- Open Access
Modulation of extracellular matrix/adhesion molecule expression by BRG1 is associated with increased melanoma invasiveness
© Saladi et al; licensee BioMed Central Ltd. 2010
- Received: 13 May 2010
- Accepted: 22 October 2010
- Published: 22 October 2010
Metastatic melanoma is an aggressive malignancy that is resistant to therapy and has a poor prognosis. The progression of primary melanoma to metastatic disease is a multi-step process that requires dynamic regulation of gene expression through currently uncharacterized epigenetic mechanisms. Epigenetic regulation of gene expression often involves changes in chromatin structure that are catalyzed by chromatin remodeling enzymes. Understanding the mechanisms involved in the regulation of gene expression during metastasis is important for developing an effective strategy to treat metastatic melanoma. SWI/SNF enzymes are multisubunit complexes that contain either BRG1 or BRM as the catalytic subunit. We previously demonstrated that heterogeneous SWI/SNF complexes containing either BRG1 or BRM are epigenetic modulators that regulate important aspects of the melanoma phenotype and are required for melanoma tumorigenicity in vitro.
To characterize BRG1 expression during melanoma progression, we assayed expression of BRG1 in patient derived normal skin and in melanoma specimen. BRG1 mRNA levels were significantly higher in stage IV melanomas compared to stage III tumors and to normal skin. To determine the role of BRG1 in regulating the expression of genes involved in melanoma metastasis, we expressed BRG1 in a melanoma cell line that lacks BRG1 expression and examined changes in extracellular matrix and adhesion molecule expression. We found that BRG1 modulated the expression of a subset of extracellular matrix remodeling enzymes and adhesion proteins. Furthermore, BRG1 altered melanoma adhesion to different extracellular matrix components. Expression of BRG1 in melanoma cells that lack BRG1 increased invasive ability while down-regulation of BRG1 inhibited invasive ability in vitro. Activation of metalloproteinase (MMP) 2 expression greatly contributed to the BRG1 induced increase in melanoma invasiveness. We found that BRG1 is recruited to the MMP2 promoter and directly activates expression of this metastasis associated gene.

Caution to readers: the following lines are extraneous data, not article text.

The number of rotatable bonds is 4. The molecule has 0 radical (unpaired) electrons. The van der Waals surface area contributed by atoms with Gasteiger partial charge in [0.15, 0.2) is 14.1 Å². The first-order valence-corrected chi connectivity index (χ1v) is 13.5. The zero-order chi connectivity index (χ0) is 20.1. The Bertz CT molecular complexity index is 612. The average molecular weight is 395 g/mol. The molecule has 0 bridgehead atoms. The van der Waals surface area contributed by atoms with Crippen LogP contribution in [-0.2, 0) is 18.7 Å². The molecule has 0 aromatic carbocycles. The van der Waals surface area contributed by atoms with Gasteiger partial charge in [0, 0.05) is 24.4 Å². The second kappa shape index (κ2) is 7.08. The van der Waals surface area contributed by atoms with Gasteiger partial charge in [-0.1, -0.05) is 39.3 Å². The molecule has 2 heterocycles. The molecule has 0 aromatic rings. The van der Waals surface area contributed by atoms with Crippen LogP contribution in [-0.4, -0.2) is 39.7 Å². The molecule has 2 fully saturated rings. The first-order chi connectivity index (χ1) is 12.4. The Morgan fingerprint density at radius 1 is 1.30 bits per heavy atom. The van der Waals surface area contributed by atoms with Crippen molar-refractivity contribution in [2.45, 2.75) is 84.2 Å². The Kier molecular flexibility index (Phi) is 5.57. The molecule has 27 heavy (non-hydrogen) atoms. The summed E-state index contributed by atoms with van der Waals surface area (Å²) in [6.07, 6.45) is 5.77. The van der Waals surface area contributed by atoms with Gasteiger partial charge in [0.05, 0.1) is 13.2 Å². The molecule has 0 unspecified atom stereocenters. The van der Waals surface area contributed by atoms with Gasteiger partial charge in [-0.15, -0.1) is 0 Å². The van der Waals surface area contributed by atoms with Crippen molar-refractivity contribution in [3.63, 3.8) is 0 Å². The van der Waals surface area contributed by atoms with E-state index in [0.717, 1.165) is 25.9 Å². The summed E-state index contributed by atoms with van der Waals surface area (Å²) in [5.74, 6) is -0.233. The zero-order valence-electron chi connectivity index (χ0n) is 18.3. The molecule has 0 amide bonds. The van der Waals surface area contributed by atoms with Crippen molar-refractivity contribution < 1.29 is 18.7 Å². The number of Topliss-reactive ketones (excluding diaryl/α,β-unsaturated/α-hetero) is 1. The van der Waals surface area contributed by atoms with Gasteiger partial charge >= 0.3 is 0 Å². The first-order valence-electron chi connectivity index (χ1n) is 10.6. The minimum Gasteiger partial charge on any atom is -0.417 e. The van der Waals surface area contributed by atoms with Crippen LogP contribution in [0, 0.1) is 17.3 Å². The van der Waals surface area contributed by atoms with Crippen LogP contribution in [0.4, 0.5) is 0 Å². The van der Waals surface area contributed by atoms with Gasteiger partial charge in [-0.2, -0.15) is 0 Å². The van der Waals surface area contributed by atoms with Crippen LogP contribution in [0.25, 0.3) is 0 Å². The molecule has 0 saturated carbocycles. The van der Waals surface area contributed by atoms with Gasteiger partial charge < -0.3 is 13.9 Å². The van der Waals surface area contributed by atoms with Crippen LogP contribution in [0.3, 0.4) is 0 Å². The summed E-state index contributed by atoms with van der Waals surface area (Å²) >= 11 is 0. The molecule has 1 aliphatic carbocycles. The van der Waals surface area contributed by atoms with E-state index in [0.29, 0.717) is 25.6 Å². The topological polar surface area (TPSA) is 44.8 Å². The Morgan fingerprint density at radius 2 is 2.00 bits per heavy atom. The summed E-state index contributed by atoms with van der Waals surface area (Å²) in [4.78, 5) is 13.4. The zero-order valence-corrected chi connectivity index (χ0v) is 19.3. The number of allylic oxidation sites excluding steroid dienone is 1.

We provide evidence that BRG1 expression increases during melanoma progression. Our study has identified BRG1 target genes that play an important role in melanoma metastasis and we show that BRG1 promotes melanoma invasive ability in vitro. These results suggest that increased BRG1 levels promote the epigenetic changes in gene expression required for melanoma metastasis to proceed.
- Melanoma Cell
- Metastatic Melanoma
- Melanoma Cell Line
- SW13 Cell
Melanoma is an aggressive malignancy, characterized by high potential for metastasis and notoriously resistant to chemotherapeutics [1, 2]. The prognosis for patients with melanoma is dependent on the stage of the disease as measured by tumor thickness, ulceration, and the presence of metastases . According to the American Joint Committee on Cancer staging system, Stage I melanomas are less than 1 mm thick and localized to the skin. Stage II melanomas are greater than 1 mm thick, may be ulcerated, but are still localized to the skin. In stage III, the tumor has spread to nearby lymph nodes but not yet detected at distant sites. In stage IV, the tumor has spread beyond the original area of skin and nearby lymph nodes to other organs, or to distant areas of the skin or lymph nodes. The five year survival rate for stage I, II, III, and IV is estimated to be 92%, 68%, 45%, and 11% respectively . The high mortality rate associated with metastatic melanoma and the lack of effective treatment underscores the necessity to understand the mechanisms that promote melanoma progression.